The Social Aid and Pleasure Clubs of New Orleans won round one today in its ongoing battle against the City of New Orleans for charging unreasonable and excessive fees to clubs that conduct second line parades. The Court accepted an agreement negotiated with the City of New Orleans to allow The Original Pigeontown Steppers to parade for $2400. The City was attempting to charge them $7,500 for police escort fees--six times the 2005 amount of $1,200.
"Fortunately, we were able to reach a last minute agreement with the City to accept a fee that will allow the Pigeontown Steppers to parade on Easter Sunday," said Joe Cook, Executive Director, ACLU of Louisiana. "The fight, however, continues for the free speech rights of all second line groups affected by the NOPD?s post Katrina repressive, unfair and unreasonable fee structure."
In November, the ACLU filed suit on behalf of the New Orleans Social Aid and Pleasure Club Task Force and its individual second line club members. That unresolved suit challenges the legality of the city ordinances and the state statute, which allows the NOPD to assess fees for the clubs to parade. Under the city ordinance, Police Chief Riley has virtually unfettered discretion to set the fees for a parading group. He has used this power to increase the charge on Second Line Clubs to $3790, an amount far in excess of what most groups can afford to pay.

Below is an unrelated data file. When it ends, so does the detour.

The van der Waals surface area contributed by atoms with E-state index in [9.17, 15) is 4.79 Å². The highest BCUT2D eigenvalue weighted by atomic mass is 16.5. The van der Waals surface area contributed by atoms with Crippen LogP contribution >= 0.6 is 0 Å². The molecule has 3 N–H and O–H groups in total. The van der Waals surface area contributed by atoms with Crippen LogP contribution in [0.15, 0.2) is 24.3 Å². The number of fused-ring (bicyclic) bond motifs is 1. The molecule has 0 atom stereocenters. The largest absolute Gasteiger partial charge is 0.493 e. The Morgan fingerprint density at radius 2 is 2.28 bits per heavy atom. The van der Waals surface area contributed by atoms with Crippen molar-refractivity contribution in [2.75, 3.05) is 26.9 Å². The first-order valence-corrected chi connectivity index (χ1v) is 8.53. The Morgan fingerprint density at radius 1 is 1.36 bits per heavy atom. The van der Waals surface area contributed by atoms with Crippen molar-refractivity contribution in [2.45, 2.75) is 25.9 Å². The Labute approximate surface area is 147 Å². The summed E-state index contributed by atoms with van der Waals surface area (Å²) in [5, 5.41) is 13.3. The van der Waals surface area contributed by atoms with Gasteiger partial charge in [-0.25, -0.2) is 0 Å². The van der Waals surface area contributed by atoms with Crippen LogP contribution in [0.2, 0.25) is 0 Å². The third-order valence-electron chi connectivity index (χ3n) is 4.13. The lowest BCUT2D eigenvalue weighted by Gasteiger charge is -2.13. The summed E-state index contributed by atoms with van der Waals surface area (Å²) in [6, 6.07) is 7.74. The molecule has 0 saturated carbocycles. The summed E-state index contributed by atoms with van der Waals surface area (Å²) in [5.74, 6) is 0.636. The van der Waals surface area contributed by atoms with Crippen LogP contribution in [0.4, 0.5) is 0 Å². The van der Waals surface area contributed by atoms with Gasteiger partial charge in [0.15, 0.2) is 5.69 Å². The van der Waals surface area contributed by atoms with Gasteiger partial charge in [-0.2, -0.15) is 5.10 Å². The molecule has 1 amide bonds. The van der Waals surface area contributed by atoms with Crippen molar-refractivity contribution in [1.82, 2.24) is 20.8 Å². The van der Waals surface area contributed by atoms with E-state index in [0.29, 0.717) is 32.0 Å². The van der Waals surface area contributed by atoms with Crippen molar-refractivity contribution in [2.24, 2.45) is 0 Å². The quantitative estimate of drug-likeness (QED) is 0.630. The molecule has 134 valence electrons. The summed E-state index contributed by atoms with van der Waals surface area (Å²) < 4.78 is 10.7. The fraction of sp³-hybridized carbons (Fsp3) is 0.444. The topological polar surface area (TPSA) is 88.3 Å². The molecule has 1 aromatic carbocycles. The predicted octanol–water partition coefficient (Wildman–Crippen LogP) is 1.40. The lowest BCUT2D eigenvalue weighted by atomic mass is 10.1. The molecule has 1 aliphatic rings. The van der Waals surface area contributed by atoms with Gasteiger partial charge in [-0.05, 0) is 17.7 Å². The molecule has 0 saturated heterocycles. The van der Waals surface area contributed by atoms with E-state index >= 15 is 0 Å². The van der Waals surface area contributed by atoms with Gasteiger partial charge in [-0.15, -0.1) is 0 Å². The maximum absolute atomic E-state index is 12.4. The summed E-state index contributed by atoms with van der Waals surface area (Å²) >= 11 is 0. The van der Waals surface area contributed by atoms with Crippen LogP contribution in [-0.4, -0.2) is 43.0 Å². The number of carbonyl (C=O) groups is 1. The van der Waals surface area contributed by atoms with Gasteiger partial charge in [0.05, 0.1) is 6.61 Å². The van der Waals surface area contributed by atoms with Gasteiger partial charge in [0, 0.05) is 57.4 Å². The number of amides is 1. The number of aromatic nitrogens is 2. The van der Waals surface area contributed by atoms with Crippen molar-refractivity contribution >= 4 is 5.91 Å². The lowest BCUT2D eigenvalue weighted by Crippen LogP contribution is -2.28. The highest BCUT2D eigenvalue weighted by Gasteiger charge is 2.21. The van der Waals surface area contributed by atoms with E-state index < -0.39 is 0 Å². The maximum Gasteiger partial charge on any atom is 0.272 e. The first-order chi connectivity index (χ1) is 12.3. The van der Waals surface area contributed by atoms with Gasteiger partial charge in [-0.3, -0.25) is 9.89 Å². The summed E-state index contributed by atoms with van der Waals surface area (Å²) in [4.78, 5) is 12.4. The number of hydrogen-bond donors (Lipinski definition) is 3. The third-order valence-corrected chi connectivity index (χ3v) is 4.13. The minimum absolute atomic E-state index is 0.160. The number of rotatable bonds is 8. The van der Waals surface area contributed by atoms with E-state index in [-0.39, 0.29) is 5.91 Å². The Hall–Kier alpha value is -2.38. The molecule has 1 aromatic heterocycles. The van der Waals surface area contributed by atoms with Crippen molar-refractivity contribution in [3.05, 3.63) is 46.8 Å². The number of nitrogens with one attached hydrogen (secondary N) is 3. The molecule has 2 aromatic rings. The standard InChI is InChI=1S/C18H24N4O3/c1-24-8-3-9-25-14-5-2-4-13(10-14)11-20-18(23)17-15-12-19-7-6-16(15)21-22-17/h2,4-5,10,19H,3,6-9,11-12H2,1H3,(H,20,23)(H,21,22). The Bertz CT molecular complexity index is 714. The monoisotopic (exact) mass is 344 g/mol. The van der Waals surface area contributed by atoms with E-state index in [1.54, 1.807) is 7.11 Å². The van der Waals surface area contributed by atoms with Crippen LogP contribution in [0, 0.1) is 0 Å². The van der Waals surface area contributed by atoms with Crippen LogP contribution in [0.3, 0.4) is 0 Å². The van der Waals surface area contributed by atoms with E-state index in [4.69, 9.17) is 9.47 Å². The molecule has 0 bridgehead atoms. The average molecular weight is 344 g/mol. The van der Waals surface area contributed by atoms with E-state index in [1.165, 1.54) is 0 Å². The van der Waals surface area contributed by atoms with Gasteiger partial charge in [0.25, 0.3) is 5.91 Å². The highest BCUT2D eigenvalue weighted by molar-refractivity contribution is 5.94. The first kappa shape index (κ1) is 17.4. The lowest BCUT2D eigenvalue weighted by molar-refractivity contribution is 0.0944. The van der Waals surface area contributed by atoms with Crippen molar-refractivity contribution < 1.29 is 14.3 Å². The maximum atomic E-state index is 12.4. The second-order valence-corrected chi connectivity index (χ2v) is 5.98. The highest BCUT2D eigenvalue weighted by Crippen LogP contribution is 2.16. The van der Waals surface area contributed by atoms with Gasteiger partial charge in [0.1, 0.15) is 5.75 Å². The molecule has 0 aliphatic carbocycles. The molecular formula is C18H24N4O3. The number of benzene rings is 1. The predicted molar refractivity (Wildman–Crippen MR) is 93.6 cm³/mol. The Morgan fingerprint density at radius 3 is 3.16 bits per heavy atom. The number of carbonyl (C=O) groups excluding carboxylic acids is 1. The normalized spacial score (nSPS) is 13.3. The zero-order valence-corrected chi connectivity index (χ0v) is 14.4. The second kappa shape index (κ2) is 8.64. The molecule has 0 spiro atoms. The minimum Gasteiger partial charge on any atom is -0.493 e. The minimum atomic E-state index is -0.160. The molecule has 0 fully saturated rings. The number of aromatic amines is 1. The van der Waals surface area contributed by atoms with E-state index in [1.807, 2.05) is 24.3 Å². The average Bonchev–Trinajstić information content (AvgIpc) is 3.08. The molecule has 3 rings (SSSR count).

"The escort fees went up after violence occurred in the crowd around some Second Line events, but imposing fees because of the behavior of a hostile audience is not allowed under the constitution," remarked Katie Schwartzmann, Staff Attorney, ACLU of Louisiana. "Ironically, The Original Pigeontown Steppers is a club famous for promoting nonviolence. After Katrina, having a positive force on the streets of New Orleans is more important than ever."
"This fee is not only unconstitutional, it violates the City's own laws," said Carol Kolinchak, cooperating attorney for the ACLU of Louisiana. "The local ordinance clearly says that the City can only charge parade participants for 10 officers, and yet the fee of $3790 being assessed upon our clients goes well beyond that amount."
The Pigeontown Steppers could not have paid the quoted $7,500 amount, and therefore would have had to cancel their parade without the success of the lawsuit. Late yesterday, an agreement was reached between the parties, which will allow the parade to move forward on Easter Sunday in the traditional manner.
"We are still concerned that this fee is too high, but are encouraged that the City has reduced its original unreasonable assessment by $5,100.00 in this case," said Katie Schwartzmann, Staff Attorney for the ACLU of Louisiana. "We will continue to negotiate with them in hopes of reaching a fair and reasonable formula applicable to all groups. However, the main objective today was to get the Pigeontown Steppers on the street this Sunday. With the help of donations, they will be able to meet the $2400 fee."
If the parties cannot reach an agreement, a formal court hearing will go forward as planned on April 25, 2007.